If you put the blanket on a tailors dummy, which does not generate heat, it will have no effect. The dummy will not spontaneously get warmer. That's obvious too!

Is using a blanket an accurate model for global warming by greenhouse gases? Certainly there are differences in how the heat is created and lost, and our body can produce varying amounts of heat, unlike the near-constant heat we receive from the sun. But as far as the second law of thermodynamics goes, where we are only talking about the flow of heat, the comparison is good. The second law says nothing about how the heat is produced, only about how it flows between things.

To summarise: Heat from the sun warms the Earth, as heat from your body keeps you warm. The Earth loses heat to space, and your body loses heat to the environment. Greenhouse gases slow down the rate of heat-loss from the surface of the Earth, like a blanket that slows down the rate at which your body loses heat. The result is the same in both cases, the surface of the Earth, or of your body, gets warmer.

So global warming does not violate the second law of thermodynamics. And if someone tells you otherwise, just remember that you're a warm human being, and certainly nobody's dummy.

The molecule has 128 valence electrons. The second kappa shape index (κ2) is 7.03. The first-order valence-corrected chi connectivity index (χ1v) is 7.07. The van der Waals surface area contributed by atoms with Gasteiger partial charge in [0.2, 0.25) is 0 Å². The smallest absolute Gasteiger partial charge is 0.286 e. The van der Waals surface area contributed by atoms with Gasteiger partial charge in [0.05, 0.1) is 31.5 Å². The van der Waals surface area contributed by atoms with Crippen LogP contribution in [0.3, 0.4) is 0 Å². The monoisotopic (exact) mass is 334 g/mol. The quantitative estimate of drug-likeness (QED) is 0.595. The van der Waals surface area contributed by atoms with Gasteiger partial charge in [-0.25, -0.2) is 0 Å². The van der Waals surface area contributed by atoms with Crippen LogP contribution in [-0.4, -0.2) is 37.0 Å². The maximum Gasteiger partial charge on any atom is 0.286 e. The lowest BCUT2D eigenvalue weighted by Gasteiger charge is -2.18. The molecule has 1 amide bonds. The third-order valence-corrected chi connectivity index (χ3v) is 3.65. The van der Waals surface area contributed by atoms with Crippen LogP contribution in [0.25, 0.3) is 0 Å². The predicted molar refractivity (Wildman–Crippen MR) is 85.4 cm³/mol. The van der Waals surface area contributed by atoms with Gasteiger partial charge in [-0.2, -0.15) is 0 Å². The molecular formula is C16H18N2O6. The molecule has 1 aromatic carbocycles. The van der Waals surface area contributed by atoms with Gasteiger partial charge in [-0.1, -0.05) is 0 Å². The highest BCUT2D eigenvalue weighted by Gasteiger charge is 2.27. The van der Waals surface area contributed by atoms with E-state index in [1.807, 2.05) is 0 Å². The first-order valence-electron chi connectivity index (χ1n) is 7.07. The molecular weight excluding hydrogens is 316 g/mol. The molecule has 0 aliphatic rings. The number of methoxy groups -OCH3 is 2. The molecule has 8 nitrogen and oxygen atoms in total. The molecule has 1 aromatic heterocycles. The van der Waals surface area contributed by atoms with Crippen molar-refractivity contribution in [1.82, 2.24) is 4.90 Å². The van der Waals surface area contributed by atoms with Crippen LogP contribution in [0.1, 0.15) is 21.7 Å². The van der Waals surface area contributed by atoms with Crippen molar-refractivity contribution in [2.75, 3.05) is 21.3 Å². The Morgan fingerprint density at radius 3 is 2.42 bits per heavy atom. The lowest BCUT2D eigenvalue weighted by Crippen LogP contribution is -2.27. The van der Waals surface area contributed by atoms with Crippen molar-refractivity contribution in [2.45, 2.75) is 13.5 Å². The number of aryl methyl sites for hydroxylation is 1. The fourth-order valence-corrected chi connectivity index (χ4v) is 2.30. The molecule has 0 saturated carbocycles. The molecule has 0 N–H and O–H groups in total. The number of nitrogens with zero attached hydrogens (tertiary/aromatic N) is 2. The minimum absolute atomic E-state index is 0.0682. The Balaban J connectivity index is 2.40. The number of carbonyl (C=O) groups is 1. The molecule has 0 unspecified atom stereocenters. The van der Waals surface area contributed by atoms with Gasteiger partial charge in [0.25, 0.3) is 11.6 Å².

Basic rebuttal written by Tony Wildish


Update July 2015:

Here is the relevant lecture-video from Denial101x - Making Sense of Climate Science Denial

 


Update October 2017:

Here is a walk-through explanation of the Greenhouse Effect for bunnies, by none other than Eli, over at Rabbit Run.

Last updated on 7 October 2017 by skeptickev. View Archives

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Further reading

  • Most textbooks on climate or atmospheric physics describe the greenhouse effect, and you can easily find these in a university library. Some examples include:
  • The Greenhouse Effect, part of a module on "Cycles of the Earth and Atmosphere" provided for teachers by the University Corporation for Atmospheric Research (UCAR).
  • What is the greenhouse effect?, part of a FAQ provided by the European Environment Agency.

References

Comments

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Comments 76 to 100 out of 1089:

  1. Re #75 muoncounter, you wrote:- "This seems to summarize the universe of the skeptic: It is what they say it is; until they say something else and believe that too -- even if it contradicts their prior position." You seem to have forgotten that AGW is all about a rise in global temperature above some historical average i.e. the whole dispute is about temperature. Thermodynamics is the science of heat of which temperature is a measure of strength, intensity - analogous to pressure in fluids. How much heat - is a quantity measure and, for heat, is specified in Joules (ergs or calories if you like). It is interesting to note that certain posters on this thread have dismissed the science of thermodynamics (2nd Law of Thermodynamics and so-forth) as if it were some kind of fantasy, instead of being the basis of all modern physics that it is.